Monday, September 10, 2012

Coal power to be subsidized by ETS revenues

The Slovak government is debating how it will use hundred millions of euro it may get from auctioning of emission allowances since 2013. According to EU rules (Art. 10, par. 3 Directive 2009/29/EC) at least 50 % of the revenues generated from the auctioning should be used for climate related activities in the EU or in the least developed countries.

During current trading period (2008 - 2012) the Slovak power plants have received allowances for free and they were not obliged to auction them.

New draft law about trading with emissions allowances which is still in legislative process stipulates that 50 % of the revenues will be used for financing projects of truly achievable and measurable savings of greenhouse gas (GHG) emissions, increase of energy efficiency, reduction of consumption of primary energy sources, substitution of fossil fuels for renewables and introduction of best available techniques aimed at reduction of GHG emissions and polluting substances. 

Another 10 % will be used as state aid for industries with anticipated risk of carbon leakage due to increased electricity costs, as allowed by the ETS Directive and specified by the European Commission in May 2012. 20 % will be used to support the achievement of state environmental policy goals.

Support for coal

Last week (September 5) the government agreed on resolution on future state support for coal mining sector. It says that since the domestic mining and electricity production from this coal in Novaky power plant is not commercially viable it is only possible through mechanism of general economic interest. These subsidies for electricity production are part of consumers´ bill.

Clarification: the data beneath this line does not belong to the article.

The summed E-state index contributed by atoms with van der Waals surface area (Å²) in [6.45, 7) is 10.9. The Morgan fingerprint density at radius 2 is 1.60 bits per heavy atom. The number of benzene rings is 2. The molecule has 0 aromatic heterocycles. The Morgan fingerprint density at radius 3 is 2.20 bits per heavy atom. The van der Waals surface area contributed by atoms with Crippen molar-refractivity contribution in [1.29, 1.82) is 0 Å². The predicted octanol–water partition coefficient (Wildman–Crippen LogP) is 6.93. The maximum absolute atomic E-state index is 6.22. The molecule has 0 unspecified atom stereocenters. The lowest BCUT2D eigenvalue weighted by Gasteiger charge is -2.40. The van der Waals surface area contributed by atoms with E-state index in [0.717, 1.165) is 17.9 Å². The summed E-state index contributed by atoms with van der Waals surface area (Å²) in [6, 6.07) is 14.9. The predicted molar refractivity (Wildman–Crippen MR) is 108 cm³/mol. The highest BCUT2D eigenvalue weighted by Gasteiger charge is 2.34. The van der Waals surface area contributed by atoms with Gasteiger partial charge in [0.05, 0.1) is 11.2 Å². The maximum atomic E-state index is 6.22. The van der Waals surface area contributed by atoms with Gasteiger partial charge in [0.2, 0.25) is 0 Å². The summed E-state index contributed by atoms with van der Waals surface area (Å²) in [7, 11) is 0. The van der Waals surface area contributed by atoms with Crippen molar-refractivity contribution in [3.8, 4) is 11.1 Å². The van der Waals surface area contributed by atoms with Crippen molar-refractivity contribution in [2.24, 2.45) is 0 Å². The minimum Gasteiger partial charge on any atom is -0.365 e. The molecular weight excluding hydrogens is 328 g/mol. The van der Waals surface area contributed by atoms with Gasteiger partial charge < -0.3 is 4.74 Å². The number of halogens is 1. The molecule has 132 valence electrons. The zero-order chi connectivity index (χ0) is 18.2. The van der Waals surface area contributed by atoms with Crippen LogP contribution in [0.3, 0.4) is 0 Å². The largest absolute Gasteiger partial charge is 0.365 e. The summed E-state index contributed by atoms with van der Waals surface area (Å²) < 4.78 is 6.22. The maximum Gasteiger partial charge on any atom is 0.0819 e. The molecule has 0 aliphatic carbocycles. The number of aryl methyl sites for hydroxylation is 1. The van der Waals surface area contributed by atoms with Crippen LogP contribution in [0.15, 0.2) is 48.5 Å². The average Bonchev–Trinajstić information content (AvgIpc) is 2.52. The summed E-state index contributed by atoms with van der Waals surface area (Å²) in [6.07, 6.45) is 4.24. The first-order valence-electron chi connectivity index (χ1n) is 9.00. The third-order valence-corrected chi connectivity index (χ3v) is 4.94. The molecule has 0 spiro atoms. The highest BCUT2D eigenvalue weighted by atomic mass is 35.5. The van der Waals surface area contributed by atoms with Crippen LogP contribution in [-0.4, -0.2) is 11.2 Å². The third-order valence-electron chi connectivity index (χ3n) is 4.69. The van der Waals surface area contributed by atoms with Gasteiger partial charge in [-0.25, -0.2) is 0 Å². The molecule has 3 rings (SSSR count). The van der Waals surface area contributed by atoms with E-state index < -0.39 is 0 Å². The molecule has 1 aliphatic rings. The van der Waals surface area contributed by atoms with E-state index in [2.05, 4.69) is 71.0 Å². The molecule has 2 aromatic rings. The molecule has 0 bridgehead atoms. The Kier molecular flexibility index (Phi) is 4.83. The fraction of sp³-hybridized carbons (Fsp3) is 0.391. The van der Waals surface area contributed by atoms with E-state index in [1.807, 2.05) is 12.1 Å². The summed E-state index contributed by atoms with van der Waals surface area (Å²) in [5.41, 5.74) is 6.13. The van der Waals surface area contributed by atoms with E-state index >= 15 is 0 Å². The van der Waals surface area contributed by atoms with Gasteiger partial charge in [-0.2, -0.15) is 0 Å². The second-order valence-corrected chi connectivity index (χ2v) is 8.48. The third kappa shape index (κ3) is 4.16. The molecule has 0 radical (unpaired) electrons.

The document foresees the operation of Novaky power plant until 2020, with outlook until 2035. However, the facilities will have to undergo substantial modernization due to new rules on industrial emissions (Directive 2010/75/EU).

According to the analysis of Ministry of Economy Novaky power plant should produce 15,973 kt CO2 in the period of 2013 – 2020. Later (2021-2035) it should produce further 13,860 kt CO2. The ministry also calculated costs related with the compulsory purchase of allowances. During 2013 – 2022 the costs should be € 321.87 million. In this calculation the ministry used floating carbon price per ton from € 8 in 2013 to € 24 in 2022.

As for the amount of revenues from auctions the document refers to volatility of EUA price. Here the document does not count with the floating price mentioned above, but only uses current EUA price of € 7 per ton CO2. With this methodology it only expects revenues of € 100 million. 

Greenpeace: It is absurd!

Greenpeace Slovakia has reacted strongly against the government decision. Support for mining industry from the European system ETS created to reduce carbon emissions is “absurd”, they argue. 

“This step goes against the whole logic of international emission trading and has nothing to do with sustainability and development of green jobs,” said Pavol Siroky, the climate campaigner at Greenpeace Slovakia. ”Instead of strategic direction towards so-called green economic growth the government has decided to increase the GHG emissions.”

The organization will ask the government to abolish the resolution and rather support program for energy savings in households and public buildings. 

Other EU members are also finalizing their plans how to use the revenues generated from the auctioning of allowances. Germany wants to use all this income for national and international climate financing channeled via special Energy and Climate Fund (for more see Germanwatch analysis). The others are mostly following the rule of 50 % for climate projects.

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